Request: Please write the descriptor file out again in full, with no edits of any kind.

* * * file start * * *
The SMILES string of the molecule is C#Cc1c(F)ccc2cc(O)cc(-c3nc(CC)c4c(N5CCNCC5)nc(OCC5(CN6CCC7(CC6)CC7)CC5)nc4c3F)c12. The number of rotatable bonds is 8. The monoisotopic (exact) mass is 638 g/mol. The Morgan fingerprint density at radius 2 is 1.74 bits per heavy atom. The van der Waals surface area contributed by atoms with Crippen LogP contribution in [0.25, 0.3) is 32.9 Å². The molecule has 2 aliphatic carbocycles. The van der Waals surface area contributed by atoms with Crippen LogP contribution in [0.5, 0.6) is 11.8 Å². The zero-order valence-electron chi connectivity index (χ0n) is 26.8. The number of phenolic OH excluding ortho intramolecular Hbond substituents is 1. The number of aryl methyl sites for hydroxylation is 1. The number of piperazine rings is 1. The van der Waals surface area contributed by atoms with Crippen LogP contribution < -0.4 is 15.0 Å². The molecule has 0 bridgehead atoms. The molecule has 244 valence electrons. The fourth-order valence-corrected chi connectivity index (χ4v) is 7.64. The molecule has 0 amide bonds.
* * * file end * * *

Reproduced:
The SMILES string of the molecule is C#Cc1c(F)ccc2cc(O)cc(-c3nc(CC)c4c(N5CCNCC5)nc(OCC5(CN6CCC7(CC6)CC7)CC5)nc4c3F)c12. The number of rotatable bonds is 8. The monoisotopic (exact) mass is 638 g/mol. The Morgan fingerprint density at radius 2 is 1.74 bits per heavy atom. The van der Waals surface area contributed by atoms with Crippen LogP contribution in [0.25, 0.3) is 32.9 Å². The molecule has 2 aliphatic carbocycles. The van der Waals surface area contributed by atoms with Crippen LogP contribution in [0.5, 0.6) is 11.8 Å². The zero-order valence-electron chi connectivity index (χ0n) is 26.8. The number of phenolic OH excluding ortho intramolecular Hbond substituents is 1. The number of aryl methyl sites for hydroxylation is 1. The number of piperazine rings is 1. The van der Waals surface area contributed by atoms with Crippen LogP contribution < -0.4 is 15.0 Å². The molecule has 0 bridgehead atoms. The molecule has 244 valence electrons. The fourth-order valence-corrected chi connectivity index (χ4v) is 7.64. The molecule has 0 amide bonds.